Pennsylvania lawmakers ignore debt to boost borrowing
By Mike Wereschagin and Brad Bumsted
Published: Monday, Oct. 15, 2012, 12:01 a.m.
For all the talk in Harrisburg about cutting the state's debt, lawmakers seem to find it easier to add to it.
The state House recently passed a Senate bill authorizing $1.7 billion in borrowing; a House bill that would have lowered the state's debt limit has languished in the Senate for seven months.
Interest on the $1.7 billion debt limit increase will cost state taxpayers between $2.3 billion and $2.5 billion over 20 years, according to fiscal notes attached to the House and Senate bills, respectively. The House assumes an interest rate of 3.25 percent and the Senate, 4 percent.
“At the same time we're incurring all this debt, we have huge pension needs and infrastructure problems,” said state Rep. Daryl Metcalfe, R-Cranberry.
The money will go for everything from repairing bridges to buying furniture to refurbishing and fixing state-owned property. The bill authorizes borrowing $345 million for the Redevelopment Assistance Capital Program, an economic development program that's been the focus of fierce debate for years.
Members of the House and Senate said they don't know exactly which capital projects will get the money. Gov. Tom Corbett's administration told them that it needed $345 million, and the Legislature authorized the borrowing without getting a list of projects needing money, several General Assembly members and staffers said.
All come from a list of economic and community development projects the Legislature approved, some as far back as 1986. Most never progress beyond the planning stage. Each has conditions that must be met to trigger the state's share of the cost — often matching money and construction progress.
“We have an apparatus in place that goes out and continually monitors these programs to make sure they are in compliance, so that we can ensure that our taxpayer dollars are being used appropriately,” said budget office spokesman Jay Pagni, who works for Corbett.
Not paying that money exposes the state to lawsuits, said House GOP spokesman Stephen Miskin.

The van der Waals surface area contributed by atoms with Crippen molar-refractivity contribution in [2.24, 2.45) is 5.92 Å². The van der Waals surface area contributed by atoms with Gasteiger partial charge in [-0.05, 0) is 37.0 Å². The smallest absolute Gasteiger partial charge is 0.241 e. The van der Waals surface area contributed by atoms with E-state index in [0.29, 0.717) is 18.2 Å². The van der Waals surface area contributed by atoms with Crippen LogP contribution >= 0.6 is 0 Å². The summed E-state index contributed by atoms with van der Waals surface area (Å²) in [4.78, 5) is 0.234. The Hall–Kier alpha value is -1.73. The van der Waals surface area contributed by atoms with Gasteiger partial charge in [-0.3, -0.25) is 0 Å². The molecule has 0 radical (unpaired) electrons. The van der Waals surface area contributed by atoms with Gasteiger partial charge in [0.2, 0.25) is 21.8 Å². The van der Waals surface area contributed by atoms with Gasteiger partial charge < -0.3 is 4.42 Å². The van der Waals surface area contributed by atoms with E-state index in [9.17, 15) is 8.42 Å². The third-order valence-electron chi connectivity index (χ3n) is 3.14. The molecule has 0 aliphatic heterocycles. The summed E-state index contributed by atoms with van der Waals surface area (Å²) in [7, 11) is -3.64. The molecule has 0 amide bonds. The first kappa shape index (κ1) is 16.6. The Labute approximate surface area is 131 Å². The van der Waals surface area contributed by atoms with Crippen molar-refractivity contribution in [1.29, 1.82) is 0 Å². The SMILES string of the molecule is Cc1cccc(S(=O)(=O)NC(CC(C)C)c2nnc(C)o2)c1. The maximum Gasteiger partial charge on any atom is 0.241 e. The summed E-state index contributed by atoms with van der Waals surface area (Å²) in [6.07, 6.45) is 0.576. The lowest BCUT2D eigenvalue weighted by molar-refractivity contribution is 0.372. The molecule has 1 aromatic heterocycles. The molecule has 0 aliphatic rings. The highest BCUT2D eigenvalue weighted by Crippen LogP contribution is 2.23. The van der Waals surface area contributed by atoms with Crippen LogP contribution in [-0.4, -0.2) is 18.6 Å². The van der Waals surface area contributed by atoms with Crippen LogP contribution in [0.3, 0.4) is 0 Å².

“We're under contract,” Miskin said. “It was basically either pay now or default and probably be sued and pay higher rates.”
Miskin said most of the projects got approval during former Gov. Ed Rendell's two terms. About 52,000 were approved during that time; the remaining 2,600 were approved earlier, according to the state's list. They included the Arlen Specter Library at Philadelphia University and the John P. Murtha Center for Public Policy at the University of Pittsburgh's Johnstown campus.
“I was opposed to the Rendell projects,” said Rep. Nick Kotik, a Coraopolis Democrat who voted against the borrowing bill. “I can't support those kind of projects (such as the Specter Library) when I've got water and sewer projects that are worthy.”
The Corbett administration changed the guidelines for new redevelopment projects to a merit-based system meant to prioritize the projects by economic rather than political effects. The guidelines cap annual capital project spending at $125 million and apply the criteria to existing projects.
The House passed a bill in March that would gradually lower the Redevelopment Assistance Capital Program's debt limit, from slightly more than $4 billion to $1.5 billion. It would require the governor to list redevelopment projects he wants to fund before the Legislature votes on providing the money. House Republican Leader Mike Turzai introduced the bill, pending before the Senate Appropriations Committee since June. Turzai, R-Bradford Woods, voted for the capital bill.
“We all know we need debt reform,” Miskin said. “We believe it can be done before the session ends.”
State Sen. John Eichelberger asked why the Legislature voted to allow more borrowing when people agree the debt is too high. Eichelberger, R-Altoona, was one of two state senators to vote against the measure on June 20. It passed the House 145-55 on Oct. 3.
Low interest rates, held down by the global economic slowdown and the Federal Reserve, mean the state can borrow money relatively cheaply.
“That's like a guy who wants to sell you a car and tells you he can get you a really good deal on it. If you can't afford it, you just don't do it,” Eichelberger said.
The state borrows at fixed rates, Pagni said.
Legislators put items onto the capital projects list with little scrutiny from colleagues, said Sen. Jake Corman, R-Centre County, who sponsored this year's Capital Budget Act.
“Whenever a legislator wants to authorize something for his district, everyone gives their respect to that legislator,” Corman said.
Merely making it onto the list does not guarantee funding, Corman said. The governor decides which projects get money, he said.
“I don't want to micromanage what every one of 253 legislators feel should get funded in their district,” Corman said. “The executive branch has the whole state to be concerned about, and they will prioritize accordingly.”
Mike Wereschagin and Brad Bumsted are staff writers for Trib Total Media. Wereschagin can be reached at 412-320-7900 or email@example.com. Bumsted can be reached at 717-787-1405 or firstname.lastname@example.org.
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